I was trying use the update feature.. to add security update.. and it asked for an administrative password. I forgot this password and thought I had to change root. I had set root to the same pass as the account I was logged onto, which, I had thought was an ordinary account,, ie,, without admin privileges. I am guessing that the account that I was logged in with had admin privileges and that I should disable the root as instructed above.

    Again, thank you, you guys rock.

  7. #7
    Join Date
    Jun 2008
    Beans
    4

    Re: I reset the root password

    Quote Originally Posted by spiderbatdad View Post
    Creating a root password in Ubuntu is an added security risk. As is, publicizing your username. A brute-force-attack hacker, for example would know root exists...if there is no shell available except through the user account, then the hacker would need to know username and password. If root has a password...the first piece is filled in...then just the password to crack.

    To disable root login:
    Code:
     sudo passwd -l root
    https://help.ubuntu.com/community/RootSudo
    when I was asked for a password after entering this command I left it blank. Is this how to disable or did I need to enter the root password?

  8. #8
    Join Date
    Apr 2008
    Location
    Austin, TX
    Beans
    39
    Distro
    Ubuntu 10.04 Lucid Lynx

    Re: I reset the root password

    Quote Originally Posted by fyreme View Post
    when I was asked for a password after entering this command I left it blank. Is this how to disable or did I need to enter the root password?
    The password you're asked for is the current logged-on account's password. using "passwd -l" locks the root account (that's what the "l" (letter el, not numeral one) stands for).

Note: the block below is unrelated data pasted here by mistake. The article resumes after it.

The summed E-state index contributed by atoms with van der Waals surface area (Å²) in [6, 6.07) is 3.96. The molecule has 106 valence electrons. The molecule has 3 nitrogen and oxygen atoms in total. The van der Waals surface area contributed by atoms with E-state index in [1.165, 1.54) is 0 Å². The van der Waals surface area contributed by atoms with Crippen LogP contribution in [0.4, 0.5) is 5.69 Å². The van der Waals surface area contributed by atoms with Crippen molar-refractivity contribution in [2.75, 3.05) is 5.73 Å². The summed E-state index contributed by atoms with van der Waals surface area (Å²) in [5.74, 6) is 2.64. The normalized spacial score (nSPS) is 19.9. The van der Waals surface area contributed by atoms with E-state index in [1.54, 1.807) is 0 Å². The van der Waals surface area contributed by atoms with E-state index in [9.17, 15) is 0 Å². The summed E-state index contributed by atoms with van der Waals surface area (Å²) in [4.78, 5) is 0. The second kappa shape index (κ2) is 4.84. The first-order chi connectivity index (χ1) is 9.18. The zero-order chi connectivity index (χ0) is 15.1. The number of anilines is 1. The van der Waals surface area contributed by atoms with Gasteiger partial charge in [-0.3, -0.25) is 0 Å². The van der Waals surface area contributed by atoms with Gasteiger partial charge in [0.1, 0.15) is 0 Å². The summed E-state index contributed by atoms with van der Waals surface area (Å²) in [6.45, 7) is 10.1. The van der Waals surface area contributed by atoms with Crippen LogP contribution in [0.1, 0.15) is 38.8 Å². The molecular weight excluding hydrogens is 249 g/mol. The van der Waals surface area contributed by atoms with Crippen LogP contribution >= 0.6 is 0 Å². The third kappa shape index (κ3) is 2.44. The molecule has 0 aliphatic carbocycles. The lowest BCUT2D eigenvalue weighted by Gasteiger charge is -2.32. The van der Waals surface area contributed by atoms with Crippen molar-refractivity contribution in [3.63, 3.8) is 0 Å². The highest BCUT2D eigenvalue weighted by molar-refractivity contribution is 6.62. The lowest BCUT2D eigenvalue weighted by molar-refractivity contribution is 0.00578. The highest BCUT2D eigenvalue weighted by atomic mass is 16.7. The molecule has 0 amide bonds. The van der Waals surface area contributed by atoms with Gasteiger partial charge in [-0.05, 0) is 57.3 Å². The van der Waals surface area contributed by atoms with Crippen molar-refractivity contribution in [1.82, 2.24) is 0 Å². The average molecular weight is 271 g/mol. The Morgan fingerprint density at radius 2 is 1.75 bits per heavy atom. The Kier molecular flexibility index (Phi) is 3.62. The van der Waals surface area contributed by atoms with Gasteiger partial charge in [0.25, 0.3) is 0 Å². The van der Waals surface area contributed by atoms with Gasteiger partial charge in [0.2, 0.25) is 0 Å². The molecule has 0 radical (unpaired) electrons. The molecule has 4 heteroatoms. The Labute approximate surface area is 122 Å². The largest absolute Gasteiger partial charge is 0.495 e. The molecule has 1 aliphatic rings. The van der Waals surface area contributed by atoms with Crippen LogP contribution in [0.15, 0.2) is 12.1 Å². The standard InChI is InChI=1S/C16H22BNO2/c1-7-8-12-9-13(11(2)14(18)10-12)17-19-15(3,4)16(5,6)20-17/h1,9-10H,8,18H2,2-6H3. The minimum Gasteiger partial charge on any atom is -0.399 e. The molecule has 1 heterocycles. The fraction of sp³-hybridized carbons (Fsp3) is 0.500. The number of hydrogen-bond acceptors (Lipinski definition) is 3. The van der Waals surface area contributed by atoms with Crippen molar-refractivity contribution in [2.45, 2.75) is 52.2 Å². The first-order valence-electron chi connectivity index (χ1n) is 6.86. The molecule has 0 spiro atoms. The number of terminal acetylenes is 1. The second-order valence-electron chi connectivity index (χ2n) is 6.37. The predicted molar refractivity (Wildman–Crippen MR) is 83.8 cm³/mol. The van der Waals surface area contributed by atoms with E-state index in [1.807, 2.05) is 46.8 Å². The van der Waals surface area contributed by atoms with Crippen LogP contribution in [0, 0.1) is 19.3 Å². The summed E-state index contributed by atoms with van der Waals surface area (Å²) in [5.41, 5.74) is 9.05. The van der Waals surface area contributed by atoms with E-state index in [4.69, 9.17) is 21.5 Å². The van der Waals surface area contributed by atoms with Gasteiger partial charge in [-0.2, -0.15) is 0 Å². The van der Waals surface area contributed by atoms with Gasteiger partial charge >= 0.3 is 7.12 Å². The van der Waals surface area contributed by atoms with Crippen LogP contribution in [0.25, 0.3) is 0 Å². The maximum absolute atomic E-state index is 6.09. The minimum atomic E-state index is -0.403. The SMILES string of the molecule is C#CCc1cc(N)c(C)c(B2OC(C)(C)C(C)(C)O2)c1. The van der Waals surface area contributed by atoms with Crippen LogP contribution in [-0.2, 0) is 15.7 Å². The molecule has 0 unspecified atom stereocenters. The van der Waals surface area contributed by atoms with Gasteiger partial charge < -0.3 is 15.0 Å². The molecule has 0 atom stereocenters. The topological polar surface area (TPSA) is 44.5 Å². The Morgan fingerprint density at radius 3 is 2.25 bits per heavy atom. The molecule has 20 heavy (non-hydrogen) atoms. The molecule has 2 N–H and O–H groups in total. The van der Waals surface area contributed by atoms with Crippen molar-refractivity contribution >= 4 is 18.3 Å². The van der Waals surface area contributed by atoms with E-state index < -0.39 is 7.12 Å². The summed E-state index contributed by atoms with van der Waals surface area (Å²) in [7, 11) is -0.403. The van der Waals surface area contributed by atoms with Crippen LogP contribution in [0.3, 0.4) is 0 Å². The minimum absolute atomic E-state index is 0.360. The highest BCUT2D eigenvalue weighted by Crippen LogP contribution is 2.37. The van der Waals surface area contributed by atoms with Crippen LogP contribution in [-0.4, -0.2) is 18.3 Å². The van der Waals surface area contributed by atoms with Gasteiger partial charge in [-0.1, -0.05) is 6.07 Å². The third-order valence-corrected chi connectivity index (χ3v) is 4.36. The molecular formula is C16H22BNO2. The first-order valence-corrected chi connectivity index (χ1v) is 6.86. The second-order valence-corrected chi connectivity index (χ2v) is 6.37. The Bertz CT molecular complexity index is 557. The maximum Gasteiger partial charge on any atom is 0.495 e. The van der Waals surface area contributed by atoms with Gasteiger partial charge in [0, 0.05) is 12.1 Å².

You will not be asked for the usual new password / retype password exchange.

    sudo: Requires the password of the currently logged-on user.
    su: Requires the password of the account you're su'ing to.

    It can be confusing to keep them straight at first.

  9. #9
    Join Date
    May 2005
    Location
    US
    Beans
    Hidden!
    Distro
    Ubuntu 12.04 Precise Pangolin

    Re: I reset the root password

    To reset your user password, follow these instructions: http://www.psychocats.net/ubuntu/resetpassword

    Once you do that, be sure to
    Code:
    sudo passwd -l root
    to lock the account again.

  10. #10
    Join Date
    Oct 2007
    Location
    United Kingdom
    Beans
    762
    Distro
    Ubuntu 9.10 Karmic Koala

    Re: I reset the root password

    Quote Originally Posted by fyreme View Post
    I didn't understand that there was essentially no root pass in ubuntu.

    I was trying use the update feature..
    Just to reiterate what was said:

    1.) The root account on Ubuntu is locked by default, meaning you cannot "log in" directly on it. No password will work as the password field contains a *,which locks it.

    2.) The way to perform admin tasks (under the root security context), is via "sudo". "sudo" will perform a command as root, but, asking *your* password, to verify *you* are who you say you are. You are allowed this priviled because your user is in the Amin group. If you add anoter user that is not in the Admin group, then trying to use "sudo" will fail.

    I hope that clarifies it.
    "Python, the language that wraps itself around a problem to squeeze out a solution, swallowing it whole."
    Linux user number #14284
    "A journey of a thousand miles begins with a single step." - Confucius.